I filed an e-FIR, used Android Device Manager to try and locate the phone, placed a request to erase data with the Manager as well as my office IT service center. I knew that I had logged out of banking apps and they could not be accessed without MPins, but the PayTM app had login details saved. So I tried to lock my PayTM account via their website. Shocker: to verify my login they needed me to enter, apart from my e-mail/phone number and password, an OTP which I could only receive via SMS or call. I wondered why they could not e-mail me the OTP as well, which is standard practice in 2-factor authentication. I then used their customer care page to request a block on my account. I received an acknowledgement of this request almost instantly, (940 pm, Nov. 21, query #10133775). However, I received no reply, so I took to Twitter (1159 pm, Nov. 21):

Next morning, I see no response to my e-mail, but see this response to the tweet (735 am, Nov. 22):

So I sent them another e-mail request which was again acknowledged (0904 am, Nov. 22, query #10152004). Again, no reply, even by the evening, so I reply to their tweet:

This tweet, unsurprisingly, did not get any response. In the meanwhile, I had not only got a replacement SIM card from Airtel, but also had the SIM cards activated within the estimated time of 4-6 hours, despite being told that there may be a further delay as my number had been barred due to filing the FIR. I was thus able to receive the OTP now via the on call option (SMS services took a further 24 hours, as estimated, to get reactivated), and logged into PayTM.

It took me less than five minutes to change my password, and also log myself out of all devices. But I had to wait nearly a full day to do it because of the infuriating lack of response from PayTM. Compare this with the speed of transactions on PayTM. If you had to wait 22 hours for your PayTM wallet to be recharged, or if PayTM took 22 hours to pay your Uber cab fare, they would not remain in business very long, would they? So why do they assume they can take their own sweet time about customer service?

I quickly used up the balance in my PayTM wallet in order to close the account. I waited for a day to ensure those transactions did come through, and then tried closing my account this evening. Surprise, surprise. There is no option on the site to close your account, not even among their myriad customer care options. My requesting customer care to do so got me the no-less-surprising response that "Paytm account cannot be deleted, but we can block it for you please help us with the mail form your registered email id stating the same." Bank accounts can be closed, social media accounts can be deleted (I just deleted my WhatsApp account this evening, in under 5 minutes), but a PayTM account cannot be deleted. Why is this so?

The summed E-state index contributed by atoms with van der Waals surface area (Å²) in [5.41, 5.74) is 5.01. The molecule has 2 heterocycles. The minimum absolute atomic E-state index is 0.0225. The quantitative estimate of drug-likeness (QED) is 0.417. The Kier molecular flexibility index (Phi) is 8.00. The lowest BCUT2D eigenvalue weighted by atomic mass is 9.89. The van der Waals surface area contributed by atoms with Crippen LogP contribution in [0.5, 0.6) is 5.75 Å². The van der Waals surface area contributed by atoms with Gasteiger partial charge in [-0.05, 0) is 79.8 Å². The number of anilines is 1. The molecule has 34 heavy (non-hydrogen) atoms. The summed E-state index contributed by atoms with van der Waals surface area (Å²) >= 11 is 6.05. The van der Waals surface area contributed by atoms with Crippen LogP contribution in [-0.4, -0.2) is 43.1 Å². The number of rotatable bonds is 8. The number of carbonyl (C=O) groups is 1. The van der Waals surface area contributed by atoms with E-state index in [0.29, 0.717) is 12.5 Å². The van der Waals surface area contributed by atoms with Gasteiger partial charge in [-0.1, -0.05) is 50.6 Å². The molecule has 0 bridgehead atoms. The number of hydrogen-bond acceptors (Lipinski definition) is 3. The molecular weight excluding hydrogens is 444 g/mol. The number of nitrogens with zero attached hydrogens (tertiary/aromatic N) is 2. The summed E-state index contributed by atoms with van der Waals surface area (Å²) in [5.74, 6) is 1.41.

Again, for a digital service, PayTM's frankly ridiculous, repetitive insistence on e-mail confirmation is nothing short of painful, especially given that there is NO guarantee your e-mail will actually merit a response from them, as so amply demonstrated by this experience.

Update: @Paytmcare chose to respond to this story via both tweet (0242am, Nov. 24) and e-mail (0615am, Nov. 24). The tweet asked me to check my email with reference to the request for closing my account (query #10291894). Only, their reply was to my e-mail of Nov. 22 (query #10152004). Not only did they get this mixed up, their response was on how I could get a new mobile number updated in my account while my old number was inaccessible - whereas my query had been about blocking my account. At this point, I could only conclude that PayTM's customer care is, in addition to being poorly managed, is also poorly trained to respond to customer queries. And yes, PayTM has not yet confirmed that my account has been blocked, as of 0925am, Nov. 25.

For those interested, I have Storified the full exchange with @Paytmcare on Twitter, and my tweetstorm on the overall experience, here:

https://storify.com/godavar/a-misadventure-in-digital-dystopia-my-paytm-story

P.S. the image for this post is a fully deliberate reminder of the fact that PayTM chose to be cheerleaders for the disastrous #demonetization in India.

 

12

This post explains Net neutrality and the challenge facing it in India for all of you who can't exactly figure out what is going on. This is not intended to be comprehensive, but it gives you the bare bones of the issue and ideas on how to find out more to form your own opinion.

Net Neutrality is the idea that internet access not be manipulated to favor some websites over others. Unfortunately the user will still be limited by the internet package they purchase. Let us be upfront.

So why, if you don't have a website is this debate important to you?

When you surf the internet for entertainment or information or engagement, your freedom is at stake when you are manipulated toward using some sites over others. While some deals are transparent - in the form of packs - "100 MBof Facebook data free with 100MB 2g" or whatever, other deals may simply manifest as one website opening rapidly while another is agonizingly slow. So, your tendency to go with whichever is ready fast plays out over hundreds of thousands of users. Some sites make a windfall from your unintentional bias (that has been induced by technology) while others may become extinct. Do you intend to be biased?

So what if I am biased? I like fast websites, and they made the effort to be fast for me.